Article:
Over the next decade, the erosion continued and residents moved further inland. Eventually, Benjamin said, they asked the government not to bother with dismantling and reconstructing the school, calling it a “waste of money” as families started leaving the beach. Benjamin is among those who believe Almond Beach residents are climate migrants since erosion, either as a result of or worsened by climatic changes, forced them to migrate.

What is causing the erosion?

Based on data collected and analysed between 2019 and 2023, the PAC, which oversees Guyana's protected areas, found that parts of the coastline had been washed away by the Atlantic Ocean. In 2019, the Shell Beach coastline had a mass area of about 1.3 miles (2 kilometres); by 2022, it was reduced to a mass area of about 0.7 miles (1.1 km).

Changes to the shoreline at the Shell Beach Protected Area between 2019 and 2022. Photo by the Protected Areas Commission, courtesy Climate Tracker and News Room Inc., used with permission.

The beach is eroding from the eastern end, while accretion, which is the dumping of the materials washed away, is happening at the western end. These coastal changes are part of a seemingly natural 30-year cycle, but the PAC also noted that they “are believed to be a result of climatic changes which have resulted in stronger ocean currents and intense wave action.”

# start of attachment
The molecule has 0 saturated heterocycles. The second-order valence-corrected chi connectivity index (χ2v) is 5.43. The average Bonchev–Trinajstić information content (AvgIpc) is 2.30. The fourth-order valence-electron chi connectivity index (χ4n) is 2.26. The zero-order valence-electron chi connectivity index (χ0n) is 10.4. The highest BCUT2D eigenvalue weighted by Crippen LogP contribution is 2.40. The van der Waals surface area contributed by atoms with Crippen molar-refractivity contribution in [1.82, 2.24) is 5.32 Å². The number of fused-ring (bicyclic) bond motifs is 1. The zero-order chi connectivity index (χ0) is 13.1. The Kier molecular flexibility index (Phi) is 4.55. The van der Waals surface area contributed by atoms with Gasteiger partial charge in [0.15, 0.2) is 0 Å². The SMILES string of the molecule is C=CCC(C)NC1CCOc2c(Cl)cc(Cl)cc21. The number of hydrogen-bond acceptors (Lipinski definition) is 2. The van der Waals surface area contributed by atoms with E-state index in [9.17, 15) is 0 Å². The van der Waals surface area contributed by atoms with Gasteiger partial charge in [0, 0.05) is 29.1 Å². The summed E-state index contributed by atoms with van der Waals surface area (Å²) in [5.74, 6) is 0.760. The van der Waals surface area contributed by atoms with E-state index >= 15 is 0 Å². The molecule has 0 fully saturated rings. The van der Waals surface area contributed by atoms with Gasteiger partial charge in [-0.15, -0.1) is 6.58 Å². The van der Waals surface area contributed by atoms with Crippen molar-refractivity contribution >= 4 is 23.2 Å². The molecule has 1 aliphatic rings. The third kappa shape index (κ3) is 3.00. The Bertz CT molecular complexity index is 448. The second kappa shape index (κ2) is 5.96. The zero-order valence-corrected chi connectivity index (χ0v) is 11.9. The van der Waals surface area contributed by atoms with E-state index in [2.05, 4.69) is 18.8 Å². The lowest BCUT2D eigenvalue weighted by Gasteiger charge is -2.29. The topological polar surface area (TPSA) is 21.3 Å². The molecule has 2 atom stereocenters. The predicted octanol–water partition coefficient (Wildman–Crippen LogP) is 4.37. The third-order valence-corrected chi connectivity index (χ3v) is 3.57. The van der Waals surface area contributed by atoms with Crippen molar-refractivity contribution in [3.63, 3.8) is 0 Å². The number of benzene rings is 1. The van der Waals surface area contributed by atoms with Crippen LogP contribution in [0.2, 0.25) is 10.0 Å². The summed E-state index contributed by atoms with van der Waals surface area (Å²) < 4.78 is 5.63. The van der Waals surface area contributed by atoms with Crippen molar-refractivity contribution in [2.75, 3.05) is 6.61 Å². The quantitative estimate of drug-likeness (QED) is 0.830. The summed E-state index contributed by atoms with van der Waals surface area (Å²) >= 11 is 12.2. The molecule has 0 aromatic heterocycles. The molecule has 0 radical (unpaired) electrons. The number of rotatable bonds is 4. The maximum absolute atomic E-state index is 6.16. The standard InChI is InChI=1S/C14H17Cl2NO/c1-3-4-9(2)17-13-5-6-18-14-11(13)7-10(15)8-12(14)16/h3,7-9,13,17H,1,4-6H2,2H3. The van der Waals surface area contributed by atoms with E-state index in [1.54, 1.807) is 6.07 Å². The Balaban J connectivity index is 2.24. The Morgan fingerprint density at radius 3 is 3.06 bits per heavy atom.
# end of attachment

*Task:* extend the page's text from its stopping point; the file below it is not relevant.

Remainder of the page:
PAC’s data also revealed that 70 people lived there in 2014; at the beginning of 2023, only three families remained.

Residents help save the turtles

The Thornhills are among those who stayed behind. Leonard Thornhill moved from Moruca, a Region One inland community, to Almond Beach about 35 years ago.

“Over the years,” he said, “[the erosion] wasn’t affecting us like how it is [now]. Back then, he remembered the rate of erosion as being slow. Over the past two years, however, he says residents have “experienced it moving very fast.”

Leonard Thornhill near his Almond Beach home on September 9, 2023. Photo by News Room Inc. courtesy Climate Tracker, used with permission.

Thornhill said life as he knows it is on Almond Beach, so moving would be very difficult: “Most of my children, they born and grow on Shell Beach, so it’s kinda hard to take them from here to somewhere strange.” Seine nets are scattered around his wooden house, indications of how he makes a living on the beach; his farms are located further inland.